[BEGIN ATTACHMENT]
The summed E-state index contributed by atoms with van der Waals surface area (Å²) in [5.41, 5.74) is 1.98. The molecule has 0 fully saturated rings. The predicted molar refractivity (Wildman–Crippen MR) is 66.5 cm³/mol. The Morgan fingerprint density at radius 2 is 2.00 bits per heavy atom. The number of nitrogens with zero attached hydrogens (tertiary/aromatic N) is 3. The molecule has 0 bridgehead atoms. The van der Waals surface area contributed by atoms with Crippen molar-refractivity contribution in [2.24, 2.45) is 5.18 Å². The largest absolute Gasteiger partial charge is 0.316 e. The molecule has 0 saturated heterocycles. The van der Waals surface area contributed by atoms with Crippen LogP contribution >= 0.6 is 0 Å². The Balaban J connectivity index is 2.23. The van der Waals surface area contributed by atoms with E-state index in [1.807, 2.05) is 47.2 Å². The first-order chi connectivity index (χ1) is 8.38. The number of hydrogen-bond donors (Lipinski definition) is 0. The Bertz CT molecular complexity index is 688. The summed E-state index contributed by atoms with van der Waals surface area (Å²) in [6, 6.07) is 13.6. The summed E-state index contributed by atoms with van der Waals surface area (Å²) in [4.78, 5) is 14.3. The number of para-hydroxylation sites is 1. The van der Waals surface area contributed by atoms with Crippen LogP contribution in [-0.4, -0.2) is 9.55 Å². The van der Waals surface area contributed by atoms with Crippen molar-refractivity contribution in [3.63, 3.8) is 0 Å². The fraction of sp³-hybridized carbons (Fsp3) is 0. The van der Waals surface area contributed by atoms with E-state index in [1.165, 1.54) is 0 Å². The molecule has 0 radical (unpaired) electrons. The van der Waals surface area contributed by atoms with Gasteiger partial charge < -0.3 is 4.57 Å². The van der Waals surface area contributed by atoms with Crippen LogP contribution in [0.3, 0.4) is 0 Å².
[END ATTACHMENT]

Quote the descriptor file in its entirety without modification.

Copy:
The summed E-state index contributed by atoms with van der Waals surface area (Å²) in [5.41, 5.74) is 1.98. The molecule has 0 fully saturated rings. The predicted molar refractivity (Wildman–Crippen MR) is 66.5 cm³/mol. The Morgan fingerprint density at radius 2 is 2.00 bits per heavy atom. The number of nitrogens with zero attached hydrogens (tertiary/aromatic N) is 3. The molecule has 0 bridgehead atoms. The van der Waals surface area contributed by atoms with Crippen molar-refractivity contribution in [2.24, 2.45) is 5.18 Å². The largest absolute Gasteiger partial charge is 0.316 e. The molecule has 0 saturated heterocycles. The van der Waals surface area contributed by atoms with Crippen LogP contribution >= 0.6 is 0 Å². The Balaban J connectivity index is 2.23. The van der Waals surface area contributed by atoms with E-state index in [1.807, 2.05) is 47.2 Å². The first-order chi connectivity index (χ1) is 8.38. The number of hydrogen-bond donors (Lipinski definition) is 0. The Bertz CT molecular complexity index is 688. The summed E-state index contributed by atoms with van der Waals surface area (Å²) in [6, 6.07) is 13.6. The summed E-state index contributed by atoms with van der Waals surface area (Å²) in [4.78, 5) is 14.3. The number of para-hydroxylation sites is 1. The van der Waals surface area contributed by atoms with Crippen LogP contribution in [-0.4, -0.2) is 9.55 Å². The van der Waals surface area contributed by atoms with Crippen molar-refractivity contribution in [3.63, 3.8) is 0 Å². The fraction of sp³-hybridized carbons (Fsp3) is 0. The van der Waals surface area contributed by atoms with E-state index in [1.165, 1.54) is 0 Å². The molecule has 0 radical (unpaired) electrons. The van der Waals surface area contributed by atoms with Gasteiger partial charge < -0.3 is 4.57 Å². The van der Waals surface area contributed by atoms with Crippen LogP contribution in [0.3, 0.4) is 0 Å².